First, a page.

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Learning and Connecting Through Art

Colourful beadwork being worked on over a video conference

Learning and Connecting Through Art

It's become something of a Sunday night ritual. From her Yellowknife studio, Gwich'in designer Tania Larsson gets together with a dozen or so fellow artists and friends. They check in on how they're doing while also chatting about the different creative endeavors they're each working on.

Larsson facilitates the conversation. As each participant takes a turn, they hold their current artistic project up in front of themselves, allowing their cell phone or laptop cameras a moment to focus on an ornate set of beaded earrings or a miniature traditional doll. Yes, the Sunday night beading circles take place online-over a Zoom chat, where so many of our daily interactions have migrated to. But with new relationships budding and others becoming stronger, there's clearly zero intimacy lost in this communication medium-despite the occasional lag here and there from a slow internet connection.

Tania Larsson, Artist and designer - Photo Credit: Razelle Benally

Larsson had the idea of hosting an online beading circle when governments the world over began to restrict travel and people started to self-isolate at home. As an artist, Larsson is used to sequestering herself away in her comfortable studio, where she designs and creates beautiful caribou- and moose-hide earrings and studs adorned with intricate beaded floral designs, and sterling silver necklaces featuring stunning muskox horn pendants. These works of art have been featured in the pages of Vogue magazine and graced runways across the continent.

"The way that most people are living now is something that I usually do," she said, with a laugh. "I'm always working from home." Larsson thought she could extend a hand to some of her more social friends to bring a sense of normalcy in a chaotic and scary time.

Ironically, a pandemic keeping us apart physically is also bringing people closer together. Through these Sunday night beading circles, Larsson has gotten to better know artists from all over North America that she admires. "I get to sew with artists that I follow on social media," she said. "Some I have met; some I have never met before."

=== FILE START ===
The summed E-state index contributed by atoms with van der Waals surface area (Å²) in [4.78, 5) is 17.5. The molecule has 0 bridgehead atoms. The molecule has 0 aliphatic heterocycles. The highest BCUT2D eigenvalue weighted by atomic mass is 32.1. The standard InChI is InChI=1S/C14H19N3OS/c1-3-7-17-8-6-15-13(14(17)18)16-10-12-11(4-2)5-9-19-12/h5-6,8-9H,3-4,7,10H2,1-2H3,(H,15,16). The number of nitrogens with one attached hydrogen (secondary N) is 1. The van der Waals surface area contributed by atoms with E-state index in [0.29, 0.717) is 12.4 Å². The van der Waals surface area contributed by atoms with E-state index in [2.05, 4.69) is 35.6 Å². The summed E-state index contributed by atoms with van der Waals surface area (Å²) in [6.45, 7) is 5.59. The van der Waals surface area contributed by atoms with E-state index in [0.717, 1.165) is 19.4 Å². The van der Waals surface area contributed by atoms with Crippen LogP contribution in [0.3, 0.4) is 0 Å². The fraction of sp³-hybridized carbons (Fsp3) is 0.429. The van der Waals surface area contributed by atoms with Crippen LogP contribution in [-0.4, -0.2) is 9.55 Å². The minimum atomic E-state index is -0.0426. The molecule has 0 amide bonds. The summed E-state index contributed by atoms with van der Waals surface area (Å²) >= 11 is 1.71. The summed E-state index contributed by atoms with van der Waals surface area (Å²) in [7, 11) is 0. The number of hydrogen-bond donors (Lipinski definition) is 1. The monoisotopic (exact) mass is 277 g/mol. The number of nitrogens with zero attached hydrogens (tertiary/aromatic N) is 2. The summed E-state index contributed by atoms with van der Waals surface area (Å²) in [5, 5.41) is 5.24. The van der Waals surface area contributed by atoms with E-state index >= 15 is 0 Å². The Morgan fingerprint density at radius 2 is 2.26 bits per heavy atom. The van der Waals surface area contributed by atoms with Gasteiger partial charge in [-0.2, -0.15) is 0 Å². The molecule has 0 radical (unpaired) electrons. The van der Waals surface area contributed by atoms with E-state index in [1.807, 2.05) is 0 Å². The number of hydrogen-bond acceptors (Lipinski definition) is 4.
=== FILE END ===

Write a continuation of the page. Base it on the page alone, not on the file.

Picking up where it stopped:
Larsson is a founding member of Dene Nahjo, an Indigenous collective in the Northwest Territories that promotes Indigenous leadership and advances social and environmental justice. The online beading circles have given her an opportunity to learn more about other Indigenous nations, with Yup'ik, Athabascan, Lakota and Ojibwe friends logging in every week. "It's just a time where we can share where we come from, who we are, which nation we're from and what projects we're working on," she said. "Each of us have different histories, so it's also a great time to actually talk about it. We're learning from each other."

"Each of us have different histories, so it's also a great time to actually talk about it. We're learning from each other."

One fellow artist, Larsson explained, displayed some earrings she was making that weren't in the traditional beadwork style from her nation. "But the representation that she was doing was a traditional basket. So the visual is, for example, from her tribe."

Artist displaying their colourful beadwork via zoom conference

The conversations can get technical, focusing on beading preferences ("What's your favourite thread conditioner for beading? What are your favourite needles?"), but they also highlight different beading techniques and styles. "We get to actually talk about how we do things in our own nations and I find that super enriching because we're not pan-Indigenous. It's not because you are native that you have the same worldviews. You don't have the same practices or adornments or stuff like that, so it's really great to ask questions about someone else's nation and how they do the beadwork their way," she said. "There are some things that are completely different and some things that are similar, but it's great that we get to all sit together and share with each other."

Colourful beadwork on moose hide

The online beading circle is just one of many ways Northerners are staying connected and learning from one another. Larsson pointed to the Aboriginal Sports Circle of the Western Arctic, which has hosted a variety of online workshops since the onset of the pandemic. "There's boxing fundamentals, jigging, gardening," she said. "It's for your mental and physical wellbeing, so it's pretty cool." Larsson herself was preparing to teach a lesson on how to make a caribou hide scraper-extending her hand and bringing some normalcy to others in these strange times.

See Tania Larsson's stunning jewellery here.

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